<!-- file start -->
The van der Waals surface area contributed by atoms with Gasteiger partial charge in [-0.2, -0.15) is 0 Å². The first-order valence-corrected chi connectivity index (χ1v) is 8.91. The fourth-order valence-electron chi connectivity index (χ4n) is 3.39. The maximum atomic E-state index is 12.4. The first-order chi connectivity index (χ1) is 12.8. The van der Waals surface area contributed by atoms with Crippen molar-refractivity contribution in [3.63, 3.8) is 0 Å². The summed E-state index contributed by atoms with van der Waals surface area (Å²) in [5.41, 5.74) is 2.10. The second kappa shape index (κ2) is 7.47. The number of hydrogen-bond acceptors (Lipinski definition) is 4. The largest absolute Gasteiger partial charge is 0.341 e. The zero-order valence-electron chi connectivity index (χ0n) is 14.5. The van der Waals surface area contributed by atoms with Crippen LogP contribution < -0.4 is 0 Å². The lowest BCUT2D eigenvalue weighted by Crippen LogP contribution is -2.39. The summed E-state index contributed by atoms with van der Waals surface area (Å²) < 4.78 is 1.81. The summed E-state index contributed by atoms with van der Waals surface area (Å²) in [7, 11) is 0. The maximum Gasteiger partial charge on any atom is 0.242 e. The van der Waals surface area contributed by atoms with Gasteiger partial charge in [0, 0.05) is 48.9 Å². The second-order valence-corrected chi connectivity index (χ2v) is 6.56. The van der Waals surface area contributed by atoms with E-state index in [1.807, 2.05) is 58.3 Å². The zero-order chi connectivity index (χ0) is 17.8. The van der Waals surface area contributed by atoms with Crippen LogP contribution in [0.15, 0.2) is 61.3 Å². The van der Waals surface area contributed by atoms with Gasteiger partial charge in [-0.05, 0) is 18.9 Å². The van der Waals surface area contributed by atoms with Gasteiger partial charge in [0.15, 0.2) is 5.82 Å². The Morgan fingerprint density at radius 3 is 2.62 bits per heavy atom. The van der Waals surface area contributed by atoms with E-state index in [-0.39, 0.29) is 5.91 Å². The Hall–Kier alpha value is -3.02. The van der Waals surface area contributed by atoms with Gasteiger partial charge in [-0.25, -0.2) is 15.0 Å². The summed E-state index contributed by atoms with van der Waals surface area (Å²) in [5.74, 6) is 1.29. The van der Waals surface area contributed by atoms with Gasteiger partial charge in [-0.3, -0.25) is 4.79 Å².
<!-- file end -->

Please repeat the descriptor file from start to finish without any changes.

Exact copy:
The van der Waals surface area contributed by atoms with Gasteiger partial charge in [-0.2, -0.15) is 0 Å². The first-order valence-corrected chi connectivity index (χ1v) is 8.91. The fourth-order valence-electron chi connectivity index (χ4n) is 3.39. The maximum atomic E-state index is 12.4. The first-order chi connectivity index (χ1) is 12.8. The van der Waals surface area contributed by atoms with Crippen molar-refractivity contribution in [3.63, 3.8) is 0 Å². The summed E-state index contributed by atoms with van der Waals surface area (Å²) in [5.41, 5.74) is 2.10. The second kappa shape index (κ2) is 7.47. The number of hydrogen-bond acceptors (Lipinski definition) is 4. The largest absolute Gasteiger partial charge is 0.341 e. The zero-order valence-electron chi connectivity index (χ0n) is 14.5. The van der Waals surface area contributed by atoms with Crippen LogP contribution < -0.4 is 0 Å². The lowest BCUT2D eigenvalue weighted by Crippen LogP contribution is -2.39. The summed E-state index contributed by atoms with van der Waals surface area (Å²) < 4.78 is 1.81. The summed E-state index contributed by atoms with van der Waals surface area (Å²) in [7, 11) is 0. The maximum Gasteiger partial charge on any atom is 0.242 e. The van der Waals surface area contributed by atoms with Gasteiger partial charge in [0, 0.05) is 48.9 Å². The second-order valence-corrected chi connectivity index (χ2v) is 6.56. The van der Waals surface area contributed by atoms with E-state index in [1.807, 2.05) is 58.3 Å². The zero-order chi connectivity index (χ0) is 17.8. The van der Waals surface area contributed by atoms with Crippen LogP contribution in [0.15, 0.2) is 61.3 Å². The van der Waals surface area contributed by atoms with Gasteiger partial charge in [-0.05, 0) is 18.9 Å². The van der Waals surface area contributed by atoms with Gasteiger partial charge in [0.15, 0.2) is 5.82 Å². The Morgan fingerprint density at radius 3 is 2.62 bits per heavy atom. The van der Waals surface area contributed by atoms with E-state index in [-0.39, 0.29) is 5.91 Å². The Hall–Kier alpha value is -3.02. The van der Waals surface area contributed by atoms with Gasteiger partial charge in [-0.25, -0.2) is 15.0 Å². The summed E-state index contributed by atoms with van der Waals surface area (Å²) in [5.74, 6) is 1.29. The van der Waals surface area contributed by atoms with Gasteiger partial charge in [-0.3, -0.25) is 4.79 Å².